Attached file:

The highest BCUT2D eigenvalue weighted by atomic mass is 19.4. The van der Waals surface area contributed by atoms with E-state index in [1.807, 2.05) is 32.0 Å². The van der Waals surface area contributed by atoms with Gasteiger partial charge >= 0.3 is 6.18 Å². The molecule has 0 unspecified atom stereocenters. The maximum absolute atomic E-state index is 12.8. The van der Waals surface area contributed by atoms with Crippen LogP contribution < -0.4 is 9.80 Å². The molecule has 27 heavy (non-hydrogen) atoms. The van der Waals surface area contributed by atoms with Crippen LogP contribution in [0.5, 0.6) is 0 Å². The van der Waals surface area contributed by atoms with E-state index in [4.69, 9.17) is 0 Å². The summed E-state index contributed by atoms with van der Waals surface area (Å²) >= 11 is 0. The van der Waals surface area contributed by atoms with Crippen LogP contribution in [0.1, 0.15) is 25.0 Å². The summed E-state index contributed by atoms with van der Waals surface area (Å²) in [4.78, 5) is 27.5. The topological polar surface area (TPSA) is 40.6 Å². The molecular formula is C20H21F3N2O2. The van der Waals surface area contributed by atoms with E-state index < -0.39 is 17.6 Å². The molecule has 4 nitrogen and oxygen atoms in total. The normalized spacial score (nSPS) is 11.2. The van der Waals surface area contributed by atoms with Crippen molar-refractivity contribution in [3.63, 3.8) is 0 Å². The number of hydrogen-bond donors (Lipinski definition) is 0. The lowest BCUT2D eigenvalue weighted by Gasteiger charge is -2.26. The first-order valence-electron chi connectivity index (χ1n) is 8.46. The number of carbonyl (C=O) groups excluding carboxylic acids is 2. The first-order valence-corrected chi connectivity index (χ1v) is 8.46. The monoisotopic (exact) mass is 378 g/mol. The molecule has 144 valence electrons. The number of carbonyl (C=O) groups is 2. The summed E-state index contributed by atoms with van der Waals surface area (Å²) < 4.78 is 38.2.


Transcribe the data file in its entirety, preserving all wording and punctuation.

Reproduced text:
The highest BCUT2D eigenvalue weighted by atomic mass is 19.4. The van der Waals surface area contributed by atoms with E-state index in [1.807, 2.05) is 32.0 Å². The van der Waals surface area contributed by atoms with Gasteiger partial charge >= 0.3 is 6.18 Å². The molecule has 0 unspecified atom stereocenters. The maximum absolute atomic E-state index is 12.8. The van der Waals surface area contributed by atoms with Crippen LogP contribution < -0.4 is 9.80 Å². The molecule has 27 heavy (non-hydrogen) atoms. The van der Waals surface area contributed by atoms with Crippen LogP contribution in [0.5, 0.6) is 0 Å². The van der Waals surface area contributed by atoms with E-state index in [4.69, 9.17) is 0 Å². The summed E-state index contributed by atoms with van der Waals surface area (Å²) >= 11 is 0. The van der Waals surface area contributed by atoms with Crippen LogP contribution in [0.1, 0.15) is 25.0 Å². The summed E-state index contributed by atoms with van der Waals surface area (Å²) in [4.78, 5) is 27.5. The topological polar surface area (TPSA) is 40.6 Å². The molecular formula is C20H21F3N2O2. The van der Waals surface area contributed by atoms with E-state index < -0.39 is 17.6 Å². The molecule has 4 nitrogen and oxygen atoms in total. The normalized spacial score (nSPS) is 11.2. The van der Waals surface area contributed by atoms with Crippen molar-refractivity contribution in [3.63, 3.8) is 0 Å². The number of hydrogen-bond donors (Lipinski definition) is 0. The lowest BCUT2D eigenvalue weighted by Gasteiger charge is -2.26. The first-order valence-electron chi connectivity index (χ1n) is 8.46. The number of carbonyl (C=O) groups excluding carboxylic acids is 2. The first-order valence-corrected chi connectivity index (χ1v) is 8.46. The monoisotopic (exact) mass is 378 g/mol. The molecule has 144 valence electrons. The number of carbonyl (C=O) groups is 2. The summed E-state index contributed by atoms with van der Waals surface area (Å²) < 4.78 is 38.2.